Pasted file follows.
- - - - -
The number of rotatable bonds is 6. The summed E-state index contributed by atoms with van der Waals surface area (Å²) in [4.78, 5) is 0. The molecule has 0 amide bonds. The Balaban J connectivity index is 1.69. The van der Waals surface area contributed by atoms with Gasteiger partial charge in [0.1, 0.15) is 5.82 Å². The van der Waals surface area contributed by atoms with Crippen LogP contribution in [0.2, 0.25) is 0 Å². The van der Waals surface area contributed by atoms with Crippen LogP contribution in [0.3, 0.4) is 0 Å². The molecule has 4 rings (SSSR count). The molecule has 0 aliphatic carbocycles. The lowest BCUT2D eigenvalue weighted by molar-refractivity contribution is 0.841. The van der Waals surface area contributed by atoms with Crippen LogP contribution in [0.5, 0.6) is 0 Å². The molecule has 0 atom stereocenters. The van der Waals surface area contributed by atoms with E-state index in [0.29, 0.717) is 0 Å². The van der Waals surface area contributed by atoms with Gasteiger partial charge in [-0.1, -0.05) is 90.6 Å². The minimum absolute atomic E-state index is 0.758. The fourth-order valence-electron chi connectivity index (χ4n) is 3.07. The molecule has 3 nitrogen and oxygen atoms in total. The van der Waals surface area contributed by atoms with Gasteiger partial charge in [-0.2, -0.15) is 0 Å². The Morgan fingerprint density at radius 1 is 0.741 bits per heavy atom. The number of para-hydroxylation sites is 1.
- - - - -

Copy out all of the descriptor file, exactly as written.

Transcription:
The number of rotatable bonds is 6. The summed E-state index contributed by atoms with van der Waals surface area (Å²) in [4.78, 5) is 0. The molecule has 0 amide bonds. The Balaban J connectivity index is 1.69. The van der Waals surface area contributed by atoms with Gasteiger partial charge in [0.1, 0.15) is 5.82 Å². The van der Waals surface area contributed by atoms with Crippen LogP contribution in [0.2, 0.25) is 0 Å². The van der Waals surface area contributed by atoms with Crippen LogP contribution in [0.3, 0.4) is 0 Å². The molecule has 4 rings (SSSR count). The molecule has 0 aliphatic carbocycles. The lowest BCUT2D eigenvalue weighted by molar-refractivity contribution is 0.841. The van der Waals surface area contributed by atoms with Crippen LogP contribution in [0.5, 0.6) is 0 Å². The molecule has 0 atom stereocenters. The van der Waals surface area contributed by atoms with E-state index in [0.29, 0.717) is 0 Å². The van der Waals surface area contributed by atoms with Gasteiger partial charge in [-0.1, -0.05) is 90.6 Å². The minimum absolute atomic E-state index is 0.758. The fourth-order valence-electron chi connectivity index (χ4n) is 3.07. The molecule has 3 nitrogen and oxygen atoms in total. The van der Waals surface area contributed by atoms with Gasteiger partial charge in [-0.2, -0.15) is 0 Å². The Morgan fingerprint density at radius 1 is 0.741 bits per heavy atom. The number of para-hydroxylation sites is 1.